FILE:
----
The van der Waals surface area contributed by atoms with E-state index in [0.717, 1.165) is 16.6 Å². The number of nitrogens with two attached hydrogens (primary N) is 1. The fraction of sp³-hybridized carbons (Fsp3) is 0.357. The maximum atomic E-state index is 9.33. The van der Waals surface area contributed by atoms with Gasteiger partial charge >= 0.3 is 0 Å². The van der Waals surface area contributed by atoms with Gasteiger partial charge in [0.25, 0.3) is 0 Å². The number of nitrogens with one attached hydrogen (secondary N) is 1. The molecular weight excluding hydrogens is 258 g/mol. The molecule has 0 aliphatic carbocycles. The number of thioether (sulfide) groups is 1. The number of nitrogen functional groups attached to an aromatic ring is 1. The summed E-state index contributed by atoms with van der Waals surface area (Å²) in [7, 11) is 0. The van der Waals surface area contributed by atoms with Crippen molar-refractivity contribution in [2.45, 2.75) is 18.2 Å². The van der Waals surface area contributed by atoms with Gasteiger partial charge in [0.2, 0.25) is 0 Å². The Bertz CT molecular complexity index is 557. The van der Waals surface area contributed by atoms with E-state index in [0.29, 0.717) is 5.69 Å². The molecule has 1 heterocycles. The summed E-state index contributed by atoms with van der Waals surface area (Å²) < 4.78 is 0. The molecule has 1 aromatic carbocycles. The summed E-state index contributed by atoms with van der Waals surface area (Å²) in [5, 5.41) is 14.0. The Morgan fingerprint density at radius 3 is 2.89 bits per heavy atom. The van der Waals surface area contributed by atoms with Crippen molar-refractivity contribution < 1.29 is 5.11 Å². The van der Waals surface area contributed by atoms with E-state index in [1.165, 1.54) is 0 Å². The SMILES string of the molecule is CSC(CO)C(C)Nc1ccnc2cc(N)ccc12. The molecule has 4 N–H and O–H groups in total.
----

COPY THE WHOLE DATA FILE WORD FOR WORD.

The van der Waals surface area contributed by atoms with E-state index in [0.717, 1.165) is 16.6 Å². The number of nitrogens with two attached hydrogens (primary N) is 1. The fraction of sp³-hybridized carbons (Fsp3) is 0.357. The maximum atomic E-state index is 9.33. The van der Waals surface area contributed by atoms with Gasteiger partial charge >= 0.3 is 0 Å². The van der Waals surface area contributed by atoms with Gasteiger partial charge in [0.25, 0.3) is 0 Å². The number of nitrogens with one attached hydrogen (secondary N) is 1. The molecular weight excluding hydrogens is 258 g/mol. The molecule has 0 aliphatic carbocycles. The number of thioether (sulfide) groups is 1. The number of nitrogen functional groups attached to an aromatic ring is 1. The summed E-state index contributed by atoms with van der Waals surface area (Å²) in [7, 11) is 0. The van der Waals surface area contributed by atoms with Crippen molar-refractivity contribution in [2.45, 2.75) is 18.2 Å². The van der Waals surface area contributed by atoms with Gasteiger partial charge in [0.2, 0.25) is 0 Å². The Bertz CT molecular complexity index is 557. The van der Waals surface area contributed by atoms with E-state index in [0.29, 0.717) is 5.69 Å². The molecule has 1 heterocycles. The summed E-state index contributed by atoms with van der Waals surface area (Å²) < 4.78 is 0. The molecule has 1 aromatic carbocycles. The summed E-state index contributed by atoms with van der Waals surface area (Å²) in [5, 5.41) is 14.0. The Morgan fingerprint density at radius 3 is 2.89 bits per heavy atom. The van der Waals surface area contributed by atoms with Crippen molar-refractivity contribution < 1.29 is 5.11 Å². The van der Waals surface area contributed by atoms with E-state index in [1.165, 1.54) is 0 Å². The SMILES string of the molecule is CSC(CO)C(C)Nc1ccnc2cc(N)ccc12. The molecule has 4 N–H and O–H groups in total.